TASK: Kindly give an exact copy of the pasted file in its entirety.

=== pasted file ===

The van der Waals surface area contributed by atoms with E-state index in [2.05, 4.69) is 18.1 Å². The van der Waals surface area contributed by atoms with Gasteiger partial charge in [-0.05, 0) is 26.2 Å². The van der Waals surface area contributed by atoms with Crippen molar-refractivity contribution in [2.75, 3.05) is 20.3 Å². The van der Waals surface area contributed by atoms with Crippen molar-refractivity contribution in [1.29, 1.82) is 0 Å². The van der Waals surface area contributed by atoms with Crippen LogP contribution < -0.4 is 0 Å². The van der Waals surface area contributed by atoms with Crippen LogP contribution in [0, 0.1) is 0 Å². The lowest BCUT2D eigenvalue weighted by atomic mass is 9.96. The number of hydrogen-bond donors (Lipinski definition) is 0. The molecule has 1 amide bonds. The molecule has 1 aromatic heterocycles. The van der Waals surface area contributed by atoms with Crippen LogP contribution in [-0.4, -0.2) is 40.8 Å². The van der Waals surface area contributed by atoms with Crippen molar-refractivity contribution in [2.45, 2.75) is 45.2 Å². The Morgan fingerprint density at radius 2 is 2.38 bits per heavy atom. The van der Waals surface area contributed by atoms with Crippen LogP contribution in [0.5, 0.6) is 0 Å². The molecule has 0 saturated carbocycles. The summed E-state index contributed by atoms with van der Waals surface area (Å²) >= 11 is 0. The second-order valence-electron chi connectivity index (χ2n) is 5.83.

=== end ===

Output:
The van der Waals surface area contributed by atoms with E-state index in [2.05, 4.69) is 18.1 Å². The van der Waals surface area contributed by atoms with Gasteiger partial charge in [-0.05, 0) is 26.2 Å². The van der Waals surface area contributed by atoms with Crippen molar-refractivity contribution in [2.75, 3.05) is 20.3 Å². The van der Waals surface area contributed by atoms with Crippen molar-refractivity contribution in [1.29, 1.82) is 0 Å². The van der Waals surface area contributed by atoms with Crippen LogP contribution < -0.4 is 0 Å². The van der Waals surface area contributed by atoms with Crippen LogP contribution in [0, 0.1) is 0 Å². The lowest BCUT2D eigenvalue weighted by atomic mass is 9.96. The number of hydrogen-bond donors (Lipinski definition) is 0. The molecule has 1 amide bonds. The molecule has 1 aromatic heterocycles. The van der Waals surface area contributed by atoms with Crippen LogP contribution in [-0.4, -0.2) is 40.8 Å². The van der Waals surface area contributed by atoms with Crippen molar-refractivity contribution in [2.45, 2.75) is 45.2 Å². The Morgan fingerprint density at radius 2 is 2.38 bits per heavy atom. The van der Waals surface area contributed by atoms with Crippen LogP contribution in [0.5, 0.6) is 0 Å². The molecule has 0 saturated carbocycles. The summed E-state index contributed by atoms with van der Waals surface area (Å²) >= 11 is 0. The second-order valence-electron chi connectivity index (χ2n) is 5.83.